Expansion, Anti-Terrorism top priorities at SCO meetings, say experts

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Expansion, Anti-Terrorism top priorities at SCO meetings, say experts

BEIJING, MAY 19 (APP): China’s top diplomat, Wang Yi, is on a trip to Central Asia and is also attending a key meeting of the Shanghai Cooperation Organization (SCO) Council of Ministers of Foreign Affairs.

This visit aims to bolster China’s ties with the region and get ready for the upcoming Council of Heads of State meeting of the SCO. According to Chinese experts, the main focus this year will be on expanding the SCO and stepping up anti-terrorism efforts, which underscores the organization’s significant role in today’s tricky international scene.

In Dushanbe on Saturday, Chinese Foreign Minister Wang, who is also a member of the Communist Party’s top political body, met Tajik President Emomali Rahmon. Both sides agreed to boost cooperation in many areas.

Wang emphasized China’s commitment to deepening security cooperation with Tajikistan and fighting all forms of terrorism. He added that China and Tajikistan can work together in the United Nations, the SCO, and the China-Central Asia mechanism to protect their mutual interests and those of other developing countries, contributing to regional and global prosperity and stability.

President Rahmon highlighted that enhancing relations with China is a key goal of Tajikistan’s foreign policy. He affirmed Tajikistan’s support for the one-China principle, recognizing Taiwan as an integral part of China.

Wang’s visit is also about coordinating and preparing for this year’s SCO Heads of State meeting. According to Cui Heng from the Shanghai-based China National Institute for SCO International Exchange and Judicial Cooperation, the main topics will be the SCO’s expansion and anti-terrorism efforts, especially given the complex international climate.

Belarus is set to become a full member of the SCO in July, as announced by Belarusian President Alexander Lukashenko, reported by BelTA in March. Saudi Arabia’s cabinet approved joining the SCO last year too.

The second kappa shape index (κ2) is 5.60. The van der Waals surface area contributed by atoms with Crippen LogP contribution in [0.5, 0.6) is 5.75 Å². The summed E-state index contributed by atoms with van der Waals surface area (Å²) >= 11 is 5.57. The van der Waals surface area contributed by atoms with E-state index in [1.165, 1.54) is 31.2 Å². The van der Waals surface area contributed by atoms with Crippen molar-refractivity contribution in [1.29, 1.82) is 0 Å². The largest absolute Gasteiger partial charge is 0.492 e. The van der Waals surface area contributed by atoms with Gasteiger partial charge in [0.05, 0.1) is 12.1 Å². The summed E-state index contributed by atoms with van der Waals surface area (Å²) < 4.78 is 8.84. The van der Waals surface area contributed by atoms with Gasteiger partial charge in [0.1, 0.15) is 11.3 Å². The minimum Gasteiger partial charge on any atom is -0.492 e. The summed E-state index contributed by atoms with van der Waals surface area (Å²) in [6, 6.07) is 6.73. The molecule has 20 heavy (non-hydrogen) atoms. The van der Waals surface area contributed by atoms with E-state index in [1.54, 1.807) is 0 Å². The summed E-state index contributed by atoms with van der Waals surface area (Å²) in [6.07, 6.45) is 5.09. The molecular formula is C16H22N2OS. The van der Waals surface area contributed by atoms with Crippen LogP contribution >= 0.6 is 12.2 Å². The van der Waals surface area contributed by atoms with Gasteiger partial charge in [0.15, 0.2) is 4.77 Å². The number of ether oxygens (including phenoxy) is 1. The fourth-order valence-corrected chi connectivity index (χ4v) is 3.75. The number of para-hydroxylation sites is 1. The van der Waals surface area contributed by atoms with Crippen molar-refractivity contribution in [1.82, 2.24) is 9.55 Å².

With these new members, the SCO can better coordinate regional actions and increase its influence. Cui noted that the organization’s anti-terrorism role is crucial, especially with recent terrorist attacks in member countries like Russia and Pakistan.

SCO Secretary-General Zhang Ming, in a March interview with the Global Times, condemned terrorist acts and called for more agreements within the SCO to combat terrorism, separatism, and extremism.

Zhang mentioned that SCO member states often reach consensus through consultation on major issues, unifying their positions to address various problems.

In recent years, the SCO has been strengthening ties with other international organizations, offering new ideas and solutions for global governance, contributing to a more democratic and multipolar world order, said Zhu Yongbiao, director of the Center for Afghanistan Studies at Lanzhou University.

Experts also noted that Wang’s visit will further deepen cooperation with Central Asian countries, as China’s collaboration in both traditional and new areas is on the rise.

China will take over the rotating chair of the SCO from Kazakhstan in the latter half of this year. Wang’s visit to Kazakhstan aims to negotiate cooperation on leading the organization next year, Cui added.